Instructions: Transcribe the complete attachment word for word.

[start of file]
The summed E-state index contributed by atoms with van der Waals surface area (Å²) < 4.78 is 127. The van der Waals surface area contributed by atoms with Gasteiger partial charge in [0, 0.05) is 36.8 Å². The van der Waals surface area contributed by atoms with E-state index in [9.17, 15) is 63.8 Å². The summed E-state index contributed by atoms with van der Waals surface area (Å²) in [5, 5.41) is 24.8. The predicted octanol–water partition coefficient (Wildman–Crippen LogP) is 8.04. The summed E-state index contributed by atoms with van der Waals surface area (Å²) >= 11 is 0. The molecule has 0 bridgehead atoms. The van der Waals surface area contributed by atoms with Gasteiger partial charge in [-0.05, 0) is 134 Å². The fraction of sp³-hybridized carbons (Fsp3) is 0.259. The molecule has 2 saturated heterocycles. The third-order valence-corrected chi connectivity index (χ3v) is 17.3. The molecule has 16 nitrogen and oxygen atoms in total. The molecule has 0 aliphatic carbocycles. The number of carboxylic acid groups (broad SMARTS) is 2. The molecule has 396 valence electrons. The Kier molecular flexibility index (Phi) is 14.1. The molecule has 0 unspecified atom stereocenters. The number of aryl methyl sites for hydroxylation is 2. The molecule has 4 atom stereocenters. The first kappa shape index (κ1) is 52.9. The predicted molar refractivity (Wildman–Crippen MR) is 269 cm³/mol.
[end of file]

The summed E-state index contributed by atoms with van der Waals surface area (Å²) < 4.78 is 127. The van der Waals surface area contributed by atoms with Gasteiger partial charge in [0, 0.05) is 36.8 Å². The van der Waals surface area contributed by atoms with E-state index in [9.17, 15) is 63.8 Å². The summed E-state index contributed by atoms with van der Waals surface area (Å²) in [5, 5.41) is 24.8. The predicted octanol–water partition coefficient (Wildman–Crippen LogP) is 8.04. The summed E-state index contributed by atoms with van der Waals surface area (Å²) >= 11 is 0. The molecule has 0 bridgehead atoms. The van der Waals surface area contributed by atoms with Gasteiger partial charge in [-0.05, 0) is 134 Å². The fraction of sp³-hybridized carbons (Fsp3) is 0.259. The molecule has 2 saturated heterocycles. The third-order valence-corrected chi connectivity index (χ3v) is 17.3. The molecule has 16 nitrogen and oxygen atoms in total. The molecule has 0 aliphatic carbocycles. The number of carboxylic acid groups (broad SMARTS) is 2. The molecule has 396 valence electrons. The Kier molecular flexibility index (Phi) is 14.1. The molecule has 0 unspecified atom stereocenters. The number of aryl methyl sites for hydroxylation is 2. The molecule has 4 atom stereocenters. The first kappa shape index (κ1) is 52.9. The predicted molar refractivity (Wildman–Crippen MR) is 269 cm³/mol.